I feel remarkably good for an eBook-addict and fiction-addict with zero fiction eBooks. Now I have a clean eBook baseline, consisting of the Calibre Quick-Start Guide in default library configuration. I deleted the old libraries with all their eBooks, de-intalled calibre including the configuration directory, and reinstalled this new, clean-baseline calibre instance. I realized the best time of all possible times to zero both eBook and calibre baselines was now, together.
1. I had a minor problem losing a few books between saving-out and adding-in operations across two libraries. (Didn't normally use CopyToLibrary.) I couldn't pin it down enough to replicate on demand and document it. The library infrastructure configuration for each library had evolved through a lot of structural changes, any of which could have engendered some problem that lingered on sporadically. A clean installation of calibre might solve whatever that was.
2. I made mistakes. I didn't track sources on eBooks, and I was careless about some sources. If I didn't fix it now, I'd have more eBooks to sort out later. And I want to achieve a higher level of format quality next go-round. Since I'd converted everything to ePub I'd have had to re-add them from my Raw Books bin in their original formats with bad metadata, fix author and title then merge them with the right metadata in the old ePub record, and still wouldn't know their sources in all cases. So I deleted all Raw Books too.
3. I will start eBook gathering anew, slowly, redownloading some books a few at a time from Amazon, Baen, other legitimate sources. I'll know the source and track it in metadata, and in most cases delay any conversions or cleanups until right before reading, also leaving them as whatever format they arrived in. And this go-round I will be much more discriminating in choice of content for inclusion, regarding authors, genres, quality of content, desire-to-read-soon. At the start of my eBook activities, I'd grabbed a lot of stuff from places like Mobile Read, Project Gutenberg, Amazon (free or on sale) that looked mildly interesting and I didn't intend to read until later, if ever. Why should I even bother to download those and maintain them in my own eBook database, when they're all instantly available from those vendors/distributors whenever I want to read them in the future? At that future time format qualities and my conversion skills probably will be better than now. So I'm thinking a new strategy might be good to try: "don't download the series or title until just before reading." Obtain-the-book-on-demand. That might work pretty well, as opposed to my original strategy to "obtain long before reading and fixup right away in case I might want to read it someday." I'd been gathering a lot more than I was reading anyway. That use of time gathering and fixing didn't match my reading needs.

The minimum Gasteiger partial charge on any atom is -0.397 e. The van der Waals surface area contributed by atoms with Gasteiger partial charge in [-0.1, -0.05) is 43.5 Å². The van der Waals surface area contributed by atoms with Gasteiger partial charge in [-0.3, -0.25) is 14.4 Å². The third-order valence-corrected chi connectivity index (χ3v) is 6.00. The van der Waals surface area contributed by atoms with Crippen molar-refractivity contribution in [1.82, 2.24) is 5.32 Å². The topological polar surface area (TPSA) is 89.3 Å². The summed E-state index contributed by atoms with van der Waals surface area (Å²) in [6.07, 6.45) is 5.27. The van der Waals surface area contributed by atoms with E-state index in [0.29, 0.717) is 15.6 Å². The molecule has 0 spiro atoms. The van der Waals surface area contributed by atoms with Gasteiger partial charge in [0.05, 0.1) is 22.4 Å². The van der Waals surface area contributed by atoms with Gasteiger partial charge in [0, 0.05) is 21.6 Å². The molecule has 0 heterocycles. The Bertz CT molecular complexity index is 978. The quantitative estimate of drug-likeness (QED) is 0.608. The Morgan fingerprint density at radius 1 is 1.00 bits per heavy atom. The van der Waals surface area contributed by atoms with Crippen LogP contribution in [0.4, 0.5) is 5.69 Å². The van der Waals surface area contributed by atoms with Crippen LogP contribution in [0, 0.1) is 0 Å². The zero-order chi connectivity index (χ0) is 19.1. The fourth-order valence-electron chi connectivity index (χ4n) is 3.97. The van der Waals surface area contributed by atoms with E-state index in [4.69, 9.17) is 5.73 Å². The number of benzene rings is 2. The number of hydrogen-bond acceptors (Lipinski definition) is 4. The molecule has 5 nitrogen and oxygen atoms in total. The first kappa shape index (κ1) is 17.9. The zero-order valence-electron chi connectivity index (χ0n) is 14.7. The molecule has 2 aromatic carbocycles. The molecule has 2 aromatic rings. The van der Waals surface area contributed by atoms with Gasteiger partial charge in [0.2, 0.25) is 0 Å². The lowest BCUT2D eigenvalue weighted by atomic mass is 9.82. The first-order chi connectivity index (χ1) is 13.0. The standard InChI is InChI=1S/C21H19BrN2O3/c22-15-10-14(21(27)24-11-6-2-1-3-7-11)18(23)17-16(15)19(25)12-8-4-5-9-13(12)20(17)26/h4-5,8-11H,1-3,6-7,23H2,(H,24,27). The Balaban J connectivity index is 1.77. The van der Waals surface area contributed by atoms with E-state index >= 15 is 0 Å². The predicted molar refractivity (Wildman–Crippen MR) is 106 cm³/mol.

4. I'd also like to determine a slightly more comfortable infrastructure for my library or libraries. Rethink custom fields and templates. Rethink that habit of using two libraries, one for cleanups and one for main library.
I know a little more now about eBooks, the eBook world, and calibre than when I started in January. My work habits in the KISS 0.21 (at Post #52 in this thread) seem okay to me as still-a-beginner, except where marked there as needing revision, and except as discussed above. But I settled into those habits in haphazard fashion. I want to rethink everything first then go slow and build carefully.
Does that reasoning seem sound?
The next version of KISS may take awhile to shake out. Thank you to everyone who posted in this thread, and other MR posters elsewhere too. You taught me a lot so far and helped me work this out. Whether it's sound reasoning or not sound - thanks.